As Barcelona is, undoubtedly, a city that has everything you could want, sometimes it’s easy to forget there’s so much more to see in the region than just the charms of the Catalan capital.
Although the best way to explore can be just to jump in a car, or on a bus or train, and see where it takes you. If you’re someone who prefers to plan their spontaneity, here are some of the places you really should not miss:
This seaside Roman city is known for having one of the best preserved amphitheaters in the whole of Spain but it also has so much more going for it. Great beaches, a vibrant nightlife and freshly grilled seafood are just some of the attractions that draw tourists to this hotspot year after year. Make sure you drag yourself off the beach long enough to have a roam around the city’s medieval center and check out the stunning Gothic cathedral; you won’t regret it.
If you’re looking to take a dip in some Spain’s most pristine turquoise waters, Begur is the place to go. This chic little seaside resort is perhaps one of Catalonia’s best-kept secrets so has yet to be spoiled by the side effects of overdevelopment that mass tourism brings. Many Barcelonians love it so much, they’ve chosen to buy stylish holiday homes there and a ton of fantastic chefs have also followed suit, meaning you won’t be stuck for choice when it comes to places to eat.
This tiny country is jammed between France and Spain and is a favorite among skiers and nature lovers. In winter you can find some of the best slopes in the Pyrenees but once the snow melts, it becomes a great place to go hiking. While there’s a lot of traveling involved if you only plan on going for a day trip - it’s three hours each way by bus or car - it’s definitely worth popping up there even if you’re short for time.
Famous for being the birthplace of renowned Catalan artist Salvador Dalí, the town of Figueres is still worth a visit even for those who aren’t big fans of his work as it is packed with cute cafes and gorgeous architecture. There’s also a breathtaking museum Dalí built there himself which pays homage to his extravagant, surrealist style and makes the two-hour drive up to this town totally worth it.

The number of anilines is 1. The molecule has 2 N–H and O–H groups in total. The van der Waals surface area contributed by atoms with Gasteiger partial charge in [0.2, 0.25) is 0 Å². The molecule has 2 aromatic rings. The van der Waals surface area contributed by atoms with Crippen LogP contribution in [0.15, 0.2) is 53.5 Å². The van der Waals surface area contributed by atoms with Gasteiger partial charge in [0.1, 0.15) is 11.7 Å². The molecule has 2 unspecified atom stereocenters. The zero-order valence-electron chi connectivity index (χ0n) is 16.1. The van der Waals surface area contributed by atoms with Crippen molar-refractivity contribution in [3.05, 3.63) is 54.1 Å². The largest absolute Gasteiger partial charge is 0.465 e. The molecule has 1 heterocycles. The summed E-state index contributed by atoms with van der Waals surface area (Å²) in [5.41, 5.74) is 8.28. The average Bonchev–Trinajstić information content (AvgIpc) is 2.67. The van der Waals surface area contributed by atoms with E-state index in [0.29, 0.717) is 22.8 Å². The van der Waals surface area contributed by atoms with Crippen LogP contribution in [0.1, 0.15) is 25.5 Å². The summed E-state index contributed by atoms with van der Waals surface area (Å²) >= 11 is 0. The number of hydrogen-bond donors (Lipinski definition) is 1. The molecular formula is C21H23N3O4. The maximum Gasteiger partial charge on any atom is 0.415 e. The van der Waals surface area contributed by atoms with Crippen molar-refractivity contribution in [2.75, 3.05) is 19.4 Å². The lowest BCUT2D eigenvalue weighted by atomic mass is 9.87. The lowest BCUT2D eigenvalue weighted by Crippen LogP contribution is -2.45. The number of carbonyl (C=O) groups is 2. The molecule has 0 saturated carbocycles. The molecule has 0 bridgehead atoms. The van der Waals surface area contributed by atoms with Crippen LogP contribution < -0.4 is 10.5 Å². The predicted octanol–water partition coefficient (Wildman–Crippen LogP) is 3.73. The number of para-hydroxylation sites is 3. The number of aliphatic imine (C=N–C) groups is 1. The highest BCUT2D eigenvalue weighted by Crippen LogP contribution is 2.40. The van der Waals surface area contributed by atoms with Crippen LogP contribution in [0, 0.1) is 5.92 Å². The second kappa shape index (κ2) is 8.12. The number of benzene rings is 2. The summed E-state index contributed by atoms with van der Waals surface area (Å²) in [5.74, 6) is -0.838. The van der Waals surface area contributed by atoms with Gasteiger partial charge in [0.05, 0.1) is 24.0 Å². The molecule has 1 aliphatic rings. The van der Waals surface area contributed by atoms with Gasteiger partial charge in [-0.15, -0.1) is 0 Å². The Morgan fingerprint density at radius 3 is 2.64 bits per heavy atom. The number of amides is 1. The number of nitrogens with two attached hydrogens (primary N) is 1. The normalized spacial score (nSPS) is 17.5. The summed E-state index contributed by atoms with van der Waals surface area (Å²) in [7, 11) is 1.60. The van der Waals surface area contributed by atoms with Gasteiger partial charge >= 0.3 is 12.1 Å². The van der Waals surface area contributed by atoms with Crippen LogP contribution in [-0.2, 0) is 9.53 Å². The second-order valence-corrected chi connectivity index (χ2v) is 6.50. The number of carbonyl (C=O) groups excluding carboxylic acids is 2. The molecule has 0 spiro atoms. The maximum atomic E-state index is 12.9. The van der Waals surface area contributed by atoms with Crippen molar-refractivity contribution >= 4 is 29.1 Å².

Home to both a monastery and natural park, Montserrat mountain makes the perfect day trip for those looking to get out into nature and see something unique. Trains run frequently from Barcelona center to Montserrat and from the station you can choose from either the funicular (small train) or cable car to take you up the side of the sheer cliff to the monastery at the top. From there you can go on to explore the stunning scenery while enjoying some of the best views of the region.
The nightlife in Sitges is fantastic, given how small the town is, and is just a 40-minute train journey from Barcelona. In February, the town really comes into its own for Carnival, famous for the extravagant parades, wacky costumes and dancing on the beach until the early morning. From that point on, the party carries on right through the summer and the pristine sandy beaches soon become packed with locals and tourists alike.
The birthplace of architect Antoni Gaudí, Reus is known for producing some of the region’s best wines and spirits but has also become popular among rock climbers in recent years. The town center has some charming architecture and it is also fairly close to Tarragona, meaning it’s possible to do the two in one long day out.
The largest city in Northern Catalonia, Girona is packed with quaint museums, galleries and churches all intermingled within the center’s medieval walls. Game of Thrones fans may get a sense of déjà vu while walking around as parts of the city were used to shoot the TV show, including the iconic steps at the foot of the cathedral.
Are you about to embark on the trip of a lifetime? Study Abroad Apartments offers some great options for students planning to study abroad. Just get in touch with us if you need any help finding somewhere to stay and we’ll make sure you have one of the best options out there!